This is a heavily debated topic these days. At issue is whether or not conventionally grown fruits, vegetables and other foods produced on local farms are better choices than organic foods that may have been produced half a world away and shipped to your supermarket in transport powered by fossil fuels, a waste of energy that we should be striving to avoid.
Ideally, we all could eat organic foods produced on local farms. But that's not practical, or even possible. In much of the United States, you can't obtain locally grown fresh fruits and vegetables for months at a time. Even if winter weather were not a factor, organic products aren't always easy to find. The organic milk, fruits and vegetables found in many supermarkets these days typically are not locally-grown. Most likely, they've been shipped in from distant, big, organically-certified factory farms.
Those who favor locally grown, conventionally produced foods argue that they're fresh off the farm and tastier than organics that have been refrigerated and shipped vast distances. Even so, some organic foods provide higher levels of vitamins than those that are conventionally grown. A study published in the October 2007 issue of the Journal of Agriculture and Food Chemistry found that organically grown tomatoes had more vitamin C than conventional tomatoes (the same study found no real difference between organic and conventionally grown peppers).
If locally grown organic foods aren't available to you, be aware of the fruits and vegetables that are highest (and lowest) in pesticides. You can get a list from the Environmental Working Group, at http://www.foodnews.org/walletguide.php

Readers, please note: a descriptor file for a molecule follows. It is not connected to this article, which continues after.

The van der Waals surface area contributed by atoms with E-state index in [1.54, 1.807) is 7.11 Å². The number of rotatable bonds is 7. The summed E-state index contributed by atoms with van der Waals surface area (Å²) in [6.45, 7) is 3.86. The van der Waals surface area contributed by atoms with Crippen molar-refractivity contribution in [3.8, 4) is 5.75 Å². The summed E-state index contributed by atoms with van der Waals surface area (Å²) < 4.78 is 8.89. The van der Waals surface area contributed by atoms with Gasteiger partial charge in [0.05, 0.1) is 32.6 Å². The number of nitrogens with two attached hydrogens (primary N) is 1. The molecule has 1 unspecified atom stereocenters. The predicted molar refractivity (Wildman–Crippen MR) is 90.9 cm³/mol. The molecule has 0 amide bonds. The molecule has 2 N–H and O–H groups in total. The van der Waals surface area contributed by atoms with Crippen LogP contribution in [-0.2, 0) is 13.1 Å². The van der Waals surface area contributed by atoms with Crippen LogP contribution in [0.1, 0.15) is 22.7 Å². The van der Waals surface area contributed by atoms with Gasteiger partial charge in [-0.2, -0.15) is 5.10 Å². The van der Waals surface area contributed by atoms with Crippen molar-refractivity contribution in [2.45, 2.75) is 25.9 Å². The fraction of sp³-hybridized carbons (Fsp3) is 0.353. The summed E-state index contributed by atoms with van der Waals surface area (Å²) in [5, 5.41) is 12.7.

. Among the worst offenders: peaches, apples, sweet bell peppers, celery, nectarines and strawberries. At the other end of the spectrum (lowest in pesticide residues): onions, avocado, frozen sweet corn, pineapples, mango, and asparagus.
You might also look for nearby farms that avoid using chemicals and pesticides even though they're not certified organic. Michael Pollan, a journalism professor at the University of California Berkeley and author of the bestselling book The Omnivore's Dilemma, told me that small farmers may not be able to afford the time and expense required to win certification but still do without pesticides or chemicals. You may be able to investigate this option by visiting green markets and farm stands in your area.
You also could consider planting your own organic garden with seasonal vegetables, herbs and flowers or forming a neighborhood co-op to maintain a community garden. You not only would have the satisfaction of growing your own organic produce, you might get a little exercise as well.
Andrew Weil, M.D.